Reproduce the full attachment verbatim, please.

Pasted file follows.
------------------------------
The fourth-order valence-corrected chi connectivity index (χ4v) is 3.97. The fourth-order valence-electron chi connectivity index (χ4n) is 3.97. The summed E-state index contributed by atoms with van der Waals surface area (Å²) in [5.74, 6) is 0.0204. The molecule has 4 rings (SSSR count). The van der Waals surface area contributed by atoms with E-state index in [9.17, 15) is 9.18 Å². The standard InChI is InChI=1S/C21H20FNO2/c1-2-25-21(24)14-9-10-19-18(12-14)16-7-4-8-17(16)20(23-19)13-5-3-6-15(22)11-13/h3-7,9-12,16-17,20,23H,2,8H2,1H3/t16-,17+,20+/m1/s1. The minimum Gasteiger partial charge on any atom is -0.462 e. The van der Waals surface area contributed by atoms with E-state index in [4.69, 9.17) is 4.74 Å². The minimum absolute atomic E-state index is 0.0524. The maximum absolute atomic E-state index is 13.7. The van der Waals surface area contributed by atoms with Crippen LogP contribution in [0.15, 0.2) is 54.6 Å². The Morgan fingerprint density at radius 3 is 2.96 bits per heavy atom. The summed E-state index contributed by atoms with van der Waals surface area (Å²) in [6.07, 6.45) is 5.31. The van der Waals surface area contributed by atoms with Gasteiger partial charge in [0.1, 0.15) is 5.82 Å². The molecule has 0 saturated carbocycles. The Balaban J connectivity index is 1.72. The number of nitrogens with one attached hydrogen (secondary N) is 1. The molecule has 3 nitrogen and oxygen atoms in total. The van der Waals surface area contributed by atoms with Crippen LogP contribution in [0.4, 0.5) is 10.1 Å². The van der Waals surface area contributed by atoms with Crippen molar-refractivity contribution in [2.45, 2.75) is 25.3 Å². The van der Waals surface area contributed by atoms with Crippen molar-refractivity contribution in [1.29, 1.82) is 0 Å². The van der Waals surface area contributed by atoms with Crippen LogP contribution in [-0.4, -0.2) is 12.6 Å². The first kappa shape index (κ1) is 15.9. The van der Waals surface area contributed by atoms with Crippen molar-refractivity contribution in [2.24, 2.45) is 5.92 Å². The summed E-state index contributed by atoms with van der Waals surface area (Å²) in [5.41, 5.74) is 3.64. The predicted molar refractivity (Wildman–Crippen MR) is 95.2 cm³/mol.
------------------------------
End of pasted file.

The fourth-order valence-corrected chi connectivity index (χ4v) is 3.97. The fourth-order valence-electron chi connectivity index (χ4n) is 3.97. The summed E-state index contributed by atoms with van der Waals surface area (Å²) in [5.74, 6) is 0.0204. The molecule has 4 rings (SSSR count). The van der Waals surface area contributed by atoms with E-state index in [9.17, 15) is 9.18 Å². The standard InChI is InChI=1S/C21H20FNO2/c1-2-25-21(24)14-9-10-19-18(12-14)16-7-4-8-17(16)20(23-19)13-5-3-6-15(22)11-13/h3-7,9-12,16-17,20,23H,2,8H2,1H3/t16-,17+,20+/m1/s1. The minimum Gasteiger partial charge on any atom is -0.462 e. The van der Waals surface area contributed by atoms with E-state index in [4.69, 9.17) is 4.74 Å². The minimum absolute atomic E-state index is 0.0524. The maximum absolute atomic E-state index is 13.7. The van der Waals surface area contributed by atoms with Crippen LogP contribution in [0.15, 0.2) is 54.6 Å². The Morgan fingerprint density at radius 3 is 2.96 bits per heavy atom. The summed E-state index contributed by atoms with van der Waals surface area (Å²) in [6.07, 6.45) is 5.31. The van der Waals surface area contributed by atoms with Gasteiger partial charge in [0.1, 0.15) is 5.82 Å². The molecule has 0 saturated carbocycles. The Balaban J connectivity index is 1.72. The number of nitrogens with one attached hydrogen (secondary N) is 1. The molecule has 3 nitrogen and oxygen atoms in total. The van der Waals surface area contributed by atoms with Crippen LogP contribution in [0.4, 0.5) is 10.1 Å². The van der Waals surface area contributed by atoms with Crippen molar-refractivity contribution in [2.45, 2.75) is 25.3 Å². The van der Waals surface area contributed by atoms with Crippen molar-refractivity contribution in [1.29, 1.82) is 0 Å². The van der Waals surface area contributed by atoms with Crippen LogP contribution in [-0.4, -0.2) is 12.6 Å². The first kappa shape index (κ1) is 15.9. The van der Waals surface area contributed by atoms with Crippen molar-refractivity contribution in [2.24, 2.45) is 5.92 Å². The summed E-state index contributed by atoms with van der Waals surface area (Å²) in [5.41, 5.74) is 3.64. The predicted molar refractivity (Wildman–Crippen MR) is 95.2 cm³/mol.